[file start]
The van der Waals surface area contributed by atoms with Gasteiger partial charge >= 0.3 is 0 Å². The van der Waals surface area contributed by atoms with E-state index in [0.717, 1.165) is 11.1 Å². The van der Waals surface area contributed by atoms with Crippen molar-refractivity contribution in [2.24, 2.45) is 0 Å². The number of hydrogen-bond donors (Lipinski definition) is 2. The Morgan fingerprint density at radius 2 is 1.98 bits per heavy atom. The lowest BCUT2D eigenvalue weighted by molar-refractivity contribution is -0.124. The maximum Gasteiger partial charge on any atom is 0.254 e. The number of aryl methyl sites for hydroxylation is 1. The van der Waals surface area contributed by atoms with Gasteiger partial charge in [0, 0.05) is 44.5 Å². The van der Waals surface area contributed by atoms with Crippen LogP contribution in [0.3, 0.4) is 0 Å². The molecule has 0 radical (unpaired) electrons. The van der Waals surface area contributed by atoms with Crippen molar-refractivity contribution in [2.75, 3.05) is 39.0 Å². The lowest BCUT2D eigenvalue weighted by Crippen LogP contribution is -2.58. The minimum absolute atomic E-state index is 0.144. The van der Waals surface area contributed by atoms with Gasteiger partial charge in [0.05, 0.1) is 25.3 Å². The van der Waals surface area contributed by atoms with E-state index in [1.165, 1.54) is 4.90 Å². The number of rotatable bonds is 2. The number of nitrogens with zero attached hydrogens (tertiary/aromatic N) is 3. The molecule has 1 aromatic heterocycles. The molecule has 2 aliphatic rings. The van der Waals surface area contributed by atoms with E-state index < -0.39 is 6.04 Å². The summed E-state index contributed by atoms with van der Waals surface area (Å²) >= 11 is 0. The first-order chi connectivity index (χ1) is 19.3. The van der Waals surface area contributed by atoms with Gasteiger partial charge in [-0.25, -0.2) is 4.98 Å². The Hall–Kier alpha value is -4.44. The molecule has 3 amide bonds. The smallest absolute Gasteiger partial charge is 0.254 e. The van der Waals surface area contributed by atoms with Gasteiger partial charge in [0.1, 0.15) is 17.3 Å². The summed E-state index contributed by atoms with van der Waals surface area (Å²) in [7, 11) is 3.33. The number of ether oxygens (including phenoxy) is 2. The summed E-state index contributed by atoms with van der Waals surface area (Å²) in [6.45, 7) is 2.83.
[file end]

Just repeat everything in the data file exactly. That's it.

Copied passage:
The van der Waals surface area contributed by atoms with Gasteiger partial charge >= 0.3 is 0 Å². The van der Waals surface area contributed by atoms with E-state index in [0.717, 1.165) is 11.1 Å². The van der Waals surface area contributed by atoms with Crippen molar-refractivity contribution in [2.24, 2.45) is 0 Å². The number of hydrogen-bond donors (Lipinski definition) is 2. The Morgan fingerprint density at radius 2 is 1.98 bits per heavy atom. The lowest BCUT2D eigenvalue weighted by molar-refractivity contribution is -0.124. The maximum Gasteiger partial charge on any atom is 0.254 e. The number of aryl methyl sites for hydroxylation is 1. The van der Waals surface area contributed by atoms with Gasteiger partial charge in [0, 0.05) is 44.5 Å². The van der Waals surface area contributed by atoms with Crippen LogP contribution in [0.3, 0.4) is 0 Å². The molecule has 0 radical (unpaired) electrons. The van der Waals surface area contributed by atoms with Crippen molar-refractivity contribution in [2.75, 3.05) is 39.0 Å². The lowest BCUT2D eigenvalue weighted by Crippen LogP contribution is -2.58. The minimum absolute atomic E-state index is 0.144. The van der Waals surface area contributed by atoms with Gasteiger partial charge in [0.05, 0.1) is 25.3 Å². The van der Waals surface area contributed by atoms with E-state index in [1.165, 1.54) is 4.90 Å². The number of rotatable bonds is 2. The number of nitrogens with zero attached hydrogens (tertiary/aromatic N) is 3. The molecule has 1 aromatic heterocycles. The molecule has 2 aliphatic rings. The van der Waals surface area contributed by atoms with E-state index < -0.39 is 6.04 Å². The summed E-state index contributed by atoms with van der Waals surface area (Å²) >= 11 is 0. The first-order chi connectivity index (χ1) is 19.3. The van der Waals surface area contributed by atoms with Gasteiger partial charge in [-0.25, -0.2) is 4.98 Å². The Hall–Kier alpha value is -4.44. The molecule has 3 amide bonds. The smallest absolute Gasteiger partial charge is 0.254 e. The van der Waals surface area contributed by atoms with Gasteiger partial charge in [0.1, 0.15) is 17.3 Å². The summed E-state index contributed by atoms with van der Waals surface area (Å²) in [7, 11) is 3.33. The number of ether oxygens (including phenoxy) is 2. The summed E-state index contributed by atoms with van der Waals surface area (Å²) in [6.45, 7) is 2.83.